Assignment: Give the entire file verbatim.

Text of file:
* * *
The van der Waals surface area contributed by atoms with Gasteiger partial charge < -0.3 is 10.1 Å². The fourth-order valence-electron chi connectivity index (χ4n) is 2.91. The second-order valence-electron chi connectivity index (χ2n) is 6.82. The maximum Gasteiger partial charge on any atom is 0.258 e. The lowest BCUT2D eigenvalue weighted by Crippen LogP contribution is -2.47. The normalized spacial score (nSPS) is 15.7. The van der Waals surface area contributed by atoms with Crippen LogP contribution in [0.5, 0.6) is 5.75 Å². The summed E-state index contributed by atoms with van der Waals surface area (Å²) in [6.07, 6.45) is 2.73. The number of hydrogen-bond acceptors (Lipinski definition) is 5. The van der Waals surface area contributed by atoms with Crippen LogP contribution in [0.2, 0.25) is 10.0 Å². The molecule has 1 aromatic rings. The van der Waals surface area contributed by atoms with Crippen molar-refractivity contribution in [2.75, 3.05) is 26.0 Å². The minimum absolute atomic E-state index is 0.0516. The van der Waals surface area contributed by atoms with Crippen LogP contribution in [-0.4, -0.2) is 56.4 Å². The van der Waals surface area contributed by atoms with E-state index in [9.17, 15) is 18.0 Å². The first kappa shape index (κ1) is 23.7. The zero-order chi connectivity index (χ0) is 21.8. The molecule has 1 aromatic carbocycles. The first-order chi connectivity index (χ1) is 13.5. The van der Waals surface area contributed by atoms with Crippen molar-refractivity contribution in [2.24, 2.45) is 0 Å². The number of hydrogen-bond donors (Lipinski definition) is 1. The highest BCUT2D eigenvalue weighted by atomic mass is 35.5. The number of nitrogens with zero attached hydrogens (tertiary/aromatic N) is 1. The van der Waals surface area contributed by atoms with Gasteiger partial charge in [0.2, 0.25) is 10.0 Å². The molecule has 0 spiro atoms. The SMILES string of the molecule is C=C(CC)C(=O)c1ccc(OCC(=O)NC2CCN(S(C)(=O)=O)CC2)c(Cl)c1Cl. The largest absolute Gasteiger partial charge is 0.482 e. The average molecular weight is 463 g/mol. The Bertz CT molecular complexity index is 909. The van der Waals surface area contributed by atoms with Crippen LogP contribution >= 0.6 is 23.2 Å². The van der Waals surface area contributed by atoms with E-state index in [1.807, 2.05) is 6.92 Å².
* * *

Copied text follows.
The van der Waals surface area contributed by atoms with Gasteiger partial charge < -0.3 is 10.1 Å². The fourth-order valence-electron chi connectivity index (χ4n) is 2.91. The second-order valence-electron chi connectivity index (χ2n) is 6.82. The maximum Gasteiger partial charge on any atom is 0.258 e. The lowest BCUT2D eigenvalue weighted by Crippen LogP contribution is -2.47. The normalized spacial score (nSPS) is 15.7. The van der Waals surface area contributed by atoms with Crippen LogP contribution in [0.5, 0.6) is 5.75 Å². The summed E-state index contributed by atoms with van der Waals surface area (Å²) in [6.07, 6.45) is 2.73. The number of hydrogen-bond acceptors (Lipinski definition) is 5. The van der Waals surface area contributed by atoms with Crippen LogP contribution in [0.2, 0.25) is 10.0 Å². The molecule has 1 aromatic rings. The van der Waals surface area contributed by atoms with Crippen molar-refractivity contribution in [2.75, 3.05) is 26.0 Å². The minimum absolute atomic E-state index is 0.0516. The van der Waals surface area contributed by atoms with Crippen LogP contribution in [-0.4, -0.2) is 56.4 Å². The van der Waals surface area contributed by atoms with E-state index in [9.17, 15) is 18.0 Å². The first kappa shape index (κ1) is 23.7. The zero-order chi connectivity index (χ0) is 21.8. The molecule has 1 aromatic carbocycles. The first-order chi connectivity index (χ1) is 13.5. The van der Waals surface area contributed by atoms with Crippen molar-refractivity contribution in [2.24, 2.45) is 0 Å². The number of hydrogen-bond donors (Lipinski definition) is 1. The highest BCUT2D eigenvalue weighted by atomic mass is 35.5. The number of nitrogens with zero attached hydrogens (tertiary/aromatic N) is 1. The van der Waals surface area contributed by atoms with Gasteiger partial charge in [0.2, 0.25) is 10.0 Å². The molecule has 0 spiro atoms. The SMILES string of the molecule is C=C(CC)C(=O)c1ccc(OCC(=O)NC2CCN(S(C)(=O)=O)CC2)c(Cl)c1Cl. The largest absolute Gasteiger partial charge is 0.482 e. The average molecular weight is 463 g/mol. The Bertz CT molecular complexity index is 909. The van der Waals surface area contributed by atoms with Crippen LogP contribution >= 0.6 is 23.2 Å². The van der Waals surface area contributed by atoms with E-state index in [1.807, 2.05) is 6.92 Å².